The great goalscoring depression was not that long ago. The drawn 2016 league final contained no goal – even after extra-time – for just the fifth time in history. In the same year Cork and Tipperary met in the championship and failed to produce a goal for the first time in 115 years, or 74 meetings, whichever was more startling. Cork played a sweeper in their full-back line that day to spike Seamus Callanan’s guns. Imagine.

When the numbers were crunched at the end of the 2016 season the average goals per game in the championship had dipped below 2.5 for just the second time ever. A year later Galway won the All-Ireland without scoring a goal in their last four games, a run that stretched to four hours and 57 minutes.

They became just the sixth team in history to win the All-Ireland without scoring a goal in the final. Three years later, Limerick became the seventh. Their overall scoring profile was chillingly similar to Galway’s: in four of their five championship games in 2020 Limerick failed to score a goal too. Limerick had become the greatest mass producers of points in the history of the championship.

The average goals per game in 2020 was a measly 2.4, precisely the same as 2016. Five years ago Brian McDonnell, the analyst and coach, identified 28 factors that influenced match outcomes in the 2019 championship, to determine “win probability”. On that list, scoring more goals than the opposition only ranked at number nine.

All of that has changed. Nobody has won a game this year while scoring fewer goals than the opposition; in 34 games last year, it occurred just twice. The average goals per game last year was 3.55, a 32 per cent jump since 2020.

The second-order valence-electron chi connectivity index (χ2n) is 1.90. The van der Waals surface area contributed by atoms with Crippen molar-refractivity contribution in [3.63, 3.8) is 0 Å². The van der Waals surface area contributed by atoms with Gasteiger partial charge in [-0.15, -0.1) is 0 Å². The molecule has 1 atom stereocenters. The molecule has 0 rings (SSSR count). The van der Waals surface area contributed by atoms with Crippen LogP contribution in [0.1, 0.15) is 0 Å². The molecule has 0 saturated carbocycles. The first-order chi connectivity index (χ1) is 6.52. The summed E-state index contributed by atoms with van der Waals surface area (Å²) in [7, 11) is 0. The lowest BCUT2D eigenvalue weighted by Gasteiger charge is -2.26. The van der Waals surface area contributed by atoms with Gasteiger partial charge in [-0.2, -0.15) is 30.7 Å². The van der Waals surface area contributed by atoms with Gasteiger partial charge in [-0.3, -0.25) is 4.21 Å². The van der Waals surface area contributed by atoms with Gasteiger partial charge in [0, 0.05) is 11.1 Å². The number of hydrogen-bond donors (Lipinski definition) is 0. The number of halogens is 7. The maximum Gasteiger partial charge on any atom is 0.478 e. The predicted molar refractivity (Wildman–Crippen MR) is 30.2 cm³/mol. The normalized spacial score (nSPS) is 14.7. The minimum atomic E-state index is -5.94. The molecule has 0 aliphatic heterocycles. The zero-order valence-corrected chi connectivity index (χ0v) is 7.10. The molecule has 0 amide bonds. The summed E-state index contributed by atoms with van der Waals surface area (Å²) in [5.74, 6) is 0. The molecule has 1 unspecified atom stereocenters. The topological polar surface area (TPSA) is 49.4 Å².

So far this year, there has only been one game with less than three goals, and eight games with four or more. The six goals that Cork and Limerick produced last Saturday night was the most in that fixture for 30 years, stretching back over 17 championship matches.

What happened? The introduction of the black card penalty in 2021 – to penalise cynical defending close to goal – has clearly been a massive factor. But teams also worked out how to circumvent extra defenders. In response to that, the sweeper, as it was originally conceived, blended into more fluid defensive systems. He was no longer camped on the D, like a bouncer.

Coaches realised that there wasn’t enough to be gained from under-resourcing their attack to over-load their defence. Teams were drilled to put up massive totals without engaging the other team’s sweeper.

From every angle the scoring boom is the outcome not just of environmental factors but evolutionary leaps. It feels counter-intuitive to describe hurling in numbers when the game has always been closer to art than science, but it is the only way to capture trends.